Of all of the daily fantasy sports you can play on DraftKings, I think football is the one through which team success is most accurately reflected on the individual level. Whereas an NBA player can produce elite fantasy numbers even if his team doesn’t score a lot of points (through rebounds, blocks, or whatever) or an MLB player can go 4-for-4 even when his offense scores just one run, NFL players rarely post top-tier numbers when their offenses don’t perform well as a whole.
Because of that, I think that offensive points are a good proxy for total fantasy production. That’s one reason the Vegas lines are an accurate indication of fantasy football production. When a team is projected to score 31 points, for example, they’re probably going to score more offensive touchdowns (and also likely more yards to put them in position to score) than a team Vegas has projected to score 21 points.
Vegas lines have even more value once we start to understand market share dynamics. If the Cowboys are projected to score 28 points, we can estimate with pretty decent accuracy how many yards they should have, as well as how many yards/touchdowns each individual player should have based on their share of those stats in the past. So if Tony Romo is responsible for 50 percent of the Cowboys’ points, we can effectively project him at two touchdowns when Vegas thinks the team will score 28 points.
With that said, I think there’s a lot of value in studying team numbers in the NFL. More so than in any other sport, good offenses are a reflection of productive fantasy assets.
Team Scoring in the NFL Playoffs
I actually haven’t seen too much data on differences in NFL playoff scoring versus the regular season, so I decided to do some research. Here’s a look at home and away scoring in the regular season and postseason since 2000.
Overall, road teams have been basically exactly the same, while home teams have scored more points (9.7 percent more, actually). That’s a significant number, although I’m not sure it’s very actionable. Remember, not only do playoff teams have better overall offenses than the average NFL team, but there’s also a selection bias; teams playing at home in the playoffs are usually better than road teams because they earned that right to have a home playoff game with a superior regular season. So not only do they get the benefit of playing at home, but there’s also a bigger gap, too; the average home playoff team has won by 4.6 points, compared to just 2.5 points for home teams during the regular season.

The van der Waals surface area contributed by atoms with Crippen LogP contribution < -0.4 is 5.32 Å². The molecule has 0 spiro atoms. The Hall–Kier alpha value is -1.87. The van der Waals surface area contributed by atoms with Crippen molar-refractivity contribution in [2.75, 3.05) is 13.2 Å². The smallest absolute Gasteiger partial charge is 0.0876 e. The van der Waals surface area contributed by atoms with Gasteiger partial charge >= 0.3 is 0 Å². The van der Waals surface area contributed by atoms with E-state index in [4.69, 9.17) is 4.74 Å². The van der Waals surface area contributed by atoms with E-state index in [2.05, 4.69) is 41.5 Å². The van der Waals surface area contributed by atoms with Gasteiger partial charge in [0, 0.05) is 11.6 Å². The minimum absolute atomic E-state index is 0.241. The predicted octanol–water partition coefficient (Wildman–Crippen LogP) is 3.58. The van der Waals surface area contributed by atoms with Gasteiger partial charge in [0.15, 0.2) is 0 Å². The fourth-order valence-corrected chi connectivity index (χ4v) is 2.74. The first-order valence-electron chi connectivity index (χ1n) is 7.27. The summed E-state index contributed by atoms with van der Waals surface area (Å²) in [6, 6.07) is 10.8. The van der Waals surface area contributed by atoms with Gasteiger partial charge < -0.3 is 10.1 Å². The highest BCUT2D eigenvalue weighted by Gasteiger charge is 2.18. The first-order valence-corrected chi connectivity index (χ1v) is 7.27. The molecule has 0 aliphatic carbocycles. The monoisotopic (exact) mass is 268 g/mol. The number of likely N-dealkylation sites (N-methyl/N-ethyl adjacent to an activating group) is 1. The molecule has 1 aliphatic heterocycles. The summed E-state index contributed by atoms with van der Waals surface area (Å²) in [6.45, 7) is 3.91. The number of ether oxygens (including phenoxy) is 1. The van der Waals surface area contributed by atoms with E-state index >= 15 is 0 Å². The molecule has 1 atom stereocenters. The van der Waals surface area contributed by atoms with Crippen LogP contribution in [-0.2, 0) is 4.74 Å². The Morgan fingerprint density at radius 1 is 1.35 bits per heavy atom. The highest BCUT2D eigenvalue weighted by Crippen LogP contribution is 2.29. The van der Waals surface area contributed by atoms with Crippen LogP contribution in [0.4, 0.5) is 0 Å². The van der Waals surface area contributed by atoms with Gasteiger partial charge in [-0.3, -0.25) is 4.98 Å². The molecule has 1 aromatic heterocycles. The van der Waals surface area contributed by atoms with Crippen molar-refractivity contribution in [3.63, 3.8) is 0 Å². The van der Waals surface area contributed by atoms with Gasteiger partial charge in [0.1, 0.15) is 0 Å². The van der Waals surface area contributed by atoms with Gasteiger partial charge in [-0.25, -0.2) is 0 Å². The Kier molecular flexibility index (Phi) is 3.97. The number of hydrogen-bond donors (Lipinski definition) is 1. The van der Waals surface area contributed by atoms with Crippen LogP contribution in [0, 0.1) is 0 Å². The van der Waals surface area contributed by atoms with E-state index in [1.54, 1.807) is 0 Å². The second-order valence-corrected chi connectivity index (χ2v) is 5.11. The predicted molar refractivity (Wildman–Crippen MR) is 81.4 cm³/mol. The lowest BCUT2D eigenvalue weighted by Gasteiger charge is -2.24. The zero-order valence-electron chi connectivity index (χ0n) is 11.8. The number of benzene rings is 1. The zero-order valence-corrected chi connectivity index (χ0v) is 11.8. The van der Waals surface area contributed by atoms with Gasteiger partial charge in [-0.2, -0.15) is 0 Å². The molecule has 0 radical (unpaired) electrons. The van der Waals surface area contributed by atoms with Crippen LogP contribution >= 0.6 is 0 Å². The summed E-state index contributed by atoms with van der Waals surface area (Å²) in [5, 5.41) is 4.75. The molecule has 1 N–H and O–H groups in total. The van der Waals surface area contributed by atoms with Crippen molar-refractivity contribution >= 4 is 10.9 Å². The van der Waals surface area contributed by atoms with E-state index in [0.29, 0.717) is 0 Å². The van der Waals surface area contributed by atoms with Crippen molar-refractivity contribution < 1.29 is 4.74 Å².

I decided to extend this research further to see how scoring might change in a couple different scenarios. The first is temperature. I’ve explained in the past that passing efficiency decreases a bit as the temperature drops, particularly when it’s below freezing. Wind speed is a more important factor in predicting passing efficiency, but there is indeed a relationship with passing, too.
I figured that the decreases passing success would extend to overall scoring, but that doesn’t seem to be the case, at least not in the playoffs.
Since 2000, scoring has been basically the same whether the temperature is above or below freezing (it has actually been slightly higher overall when below 32 degrees). That’s really surprising to me, but perhaps evidence that teams are doing something differently in cold playoff games than in the regular season (like passing the ball more overall).
Finally, I also looked at how division rivals match up in the playoffs. We often hear that intra-division games are low-scoring because the defenses have so much familiarity with the opposing offenses, but is that true?
Since 2000, intra-division playoff games have seen just slightly less scoring than other playoff games. The biggest difference is for home teams (away teams in division games have actually scored more in the playoffs than non-intra-division road teams). Overall, division rivals have combined to score only 43.8 points per game in the playoffs—around 3.7 percent fewer than in all playoff games as a whole.